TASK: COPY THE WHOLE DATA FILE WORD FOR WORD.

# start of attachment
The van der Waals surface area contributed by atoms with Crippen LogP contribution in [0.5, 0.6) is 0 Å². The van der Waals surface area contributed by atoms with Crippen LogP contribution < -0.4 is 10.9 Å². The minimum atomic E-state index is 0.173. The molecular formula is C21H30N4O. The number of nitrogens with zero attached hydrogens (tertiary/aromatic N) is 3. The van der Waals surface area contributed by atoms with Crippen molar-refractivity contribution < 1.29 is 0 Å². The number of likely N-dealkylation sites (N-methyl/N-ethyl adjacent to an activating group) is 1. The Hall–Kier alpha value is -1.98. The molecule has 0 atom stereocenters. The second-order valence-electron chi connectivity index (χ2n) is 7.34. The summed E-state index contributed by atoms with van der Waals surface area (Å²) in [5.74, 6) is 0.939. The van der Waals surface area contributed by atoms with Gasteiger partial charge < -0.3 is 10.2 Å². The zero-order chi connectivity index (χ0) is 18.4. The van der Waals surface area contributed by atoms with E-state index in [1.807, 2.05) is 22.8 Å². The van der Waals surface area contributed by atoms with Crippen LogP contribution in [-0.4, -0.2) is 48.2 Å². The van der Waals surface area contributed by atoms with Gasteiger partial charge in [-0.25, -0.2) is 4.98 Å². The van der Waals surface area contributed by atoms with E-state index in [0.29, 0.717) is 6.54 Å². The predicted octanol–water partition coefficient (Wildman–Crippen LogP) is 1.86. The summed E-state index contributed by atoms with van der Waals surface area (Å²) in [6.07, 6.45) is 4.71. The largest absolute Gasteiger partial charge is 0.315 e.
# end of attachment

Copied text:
The van der Waals surface area contributed by atoms with Crippen LogP contribution in [0.5, 0.6) is 0 Å². The van der Waals surface area contributed by atoms with Crippen LogP contribution < -0.4 is 10.9 Å². The minimum atomic E-state index is 0.173. The molecular formula is C21H30N4O. The number of nitrogens with zero attached hydrogens (tertiary/aromatic N) is 3. The van der Waals surface area contributed by atoms with Crippen molar-refractivity contribution < 1.29 is 0 Å². The number of likely N-dealkylation sites (N-methyl/N-ethyl adjacent to an activating group) is 1. The Hall–Kier alpha value is -1.98. The molecule has 0 atom stereocenters. The second-order valence-electron chi connectivity index (χ2n) is 7.34. The summed E-state index contributed by atoms with van der Waals surface area (Å²) in [5.74, 6) is 0.939. The van der Waals surface area contributed by atoms with Gasteiger partial charge < -0.3 is 10.2 Å². The zero-order chi connectivity index (χ0) is 18.4. The van der Waals surface area contributed by atoms with E-state index in [1.807, 2.05) is 22.8 Å². The van der Waals surface area contributed by atoms with Crippen LogP contribution in [-0.4, -0.2) is 48.2 Å². The van der Waals surface area contributed by atoms with Gasteiger partial charge in [-0.25, -0.2) is 4.98 Å². The van der Waals surface area contributed by atoms with E-state index in [0.29, 0.717) is 6.54 Å². The predicted octanol–water partition coefficient (Wildman–Crippen LogP) is 1.86. The summed E-state index contributed by atoms with van der Waals surface area (Å²) in [6.07, 6.45) is 4.71. The largest absolute Gasteiger partial charge is 0.315 e.